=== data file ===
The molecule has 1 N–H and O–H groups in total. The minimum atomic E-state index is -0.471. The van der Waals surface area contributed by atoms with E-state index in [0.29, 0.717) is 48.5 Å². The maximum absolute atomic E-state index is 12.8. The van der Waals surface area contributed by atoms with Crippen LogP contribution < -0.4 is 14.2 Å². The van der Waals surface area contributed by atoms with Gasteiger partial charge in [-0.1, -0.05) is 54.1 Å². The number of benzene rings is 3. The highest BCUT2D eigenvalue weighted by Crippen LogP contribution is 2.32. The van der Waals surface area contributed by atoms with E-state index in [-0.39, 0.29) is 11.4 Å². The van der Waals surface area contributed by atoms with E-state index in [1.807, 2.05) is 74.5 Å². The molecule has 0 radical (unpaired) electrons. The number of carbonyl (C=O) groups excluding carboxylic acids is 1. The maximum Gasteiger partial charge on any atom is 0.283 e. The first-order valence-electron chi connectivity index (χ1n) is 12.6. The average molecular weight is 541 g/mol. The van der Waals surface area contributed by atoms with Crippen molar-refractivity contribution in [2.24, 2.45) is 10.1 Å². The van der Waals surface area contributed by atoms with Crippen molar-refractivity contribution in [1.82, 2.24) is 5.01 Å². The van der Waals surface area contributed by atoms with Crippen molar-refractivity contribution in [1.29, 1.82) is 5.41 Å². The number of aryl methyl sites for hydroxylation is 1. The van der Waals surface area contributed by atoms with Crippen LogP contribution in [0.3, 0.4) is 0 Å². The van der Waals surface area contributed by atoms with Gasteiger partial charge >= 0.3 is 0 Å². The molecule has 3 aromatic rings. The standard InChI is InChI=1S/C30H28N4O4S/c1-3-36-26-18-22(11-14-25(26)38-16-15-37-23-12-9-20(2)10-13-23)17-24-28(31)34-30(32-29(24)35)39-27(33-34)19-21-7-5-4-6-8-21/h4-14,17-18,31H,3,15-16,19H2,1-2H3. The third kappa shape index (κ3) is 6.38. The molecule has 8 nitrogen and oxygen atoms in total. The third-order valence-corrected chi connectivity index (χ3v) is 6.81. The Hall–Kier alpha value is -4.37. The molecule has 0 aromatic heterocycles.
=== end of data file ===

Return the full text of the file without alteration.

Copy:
The molecule has 1 N–H and O–H groups in total. The minimum atomic E-state index is -0.471. The van der Waals surface area contributed by atoms with E-state index in [0.29, 0.717) is 48.5 Å². The maximum absolute atomic E-state index is 12.8. The van der Waals surface area contributed by atoms with Crippen LogP contribution < -0.4 is 14.2 Å². The van der Waals surface area contributed by atoms with Gasteiger partial charge in [-0.1, -0.05) is 54.1 Å². The number of benzene rings is 3. The highest BCUT2D eigenvalue weighted by Crippen LogP contribution is 2.32. The van der Waals surface area contributed by atoms with E-state index in [-0.39, 0.29) is 11.4 Å². The van der Waals surface area contributed by atoms with E-state index in [1.807, 2.05) is 74.5 Å². The molecule has 0 radical (unpaired) electrons. The number of carbonyl (C=O) groups excluding carboxylic acids is 1. The maximum Gasteiger partial charge on any atom is 0.283 e. The first-order valence-electron chi connectivity index (χ1n) is 12.6. The average molecular weight is 541 g/mol. The van der Waals surface area contributed by atoms with Crippen molar-refractivity contribution in [2.24, 2.45) is 10.1 Å². The van der Waals surface area contributed by atoms with Crippen molar-refractivity contribution in [1.82, 2.24) is 5.01 Å². The van der Waals surface area contributed by atoms with Crippen molar-refractivity contribution in [1.29, 1.82) is 5.41 Å². The number of aryl methyl sites for hydroxylation is 1. The van der Waals surface area contributed by atoms with Crippen LogP contribution in [0.3, 0.4) is 0 Å². The van der Waals surface area contributed by atoms with Gasteiger partial charge >= 0.3 is 0 Å². The molecule has 3 aromatic rings. The standard InChI is InChI=1S/C30H28N4O4S/c1-3-36-26-18-22(11-14-25(26)38-16-15-37-23-12-9-20(2)10-13-23)17-24-28(31)34-30(32-29(24)35)39-27(33-34)19-21-7-5-4-6-8-21/h4-14,17-18,31H,3,15-16,19H2,1-2H3. The third kappa shape index (κ3) is 6.38. The molecule has 8 nitrogen and oxygen atoms in total. The third-order valence-corrected chi connectivity index (χ3v) is 6.81. The Hall–Kier alpha value is -4.37. The molecule has 0 aromatic heterocycles.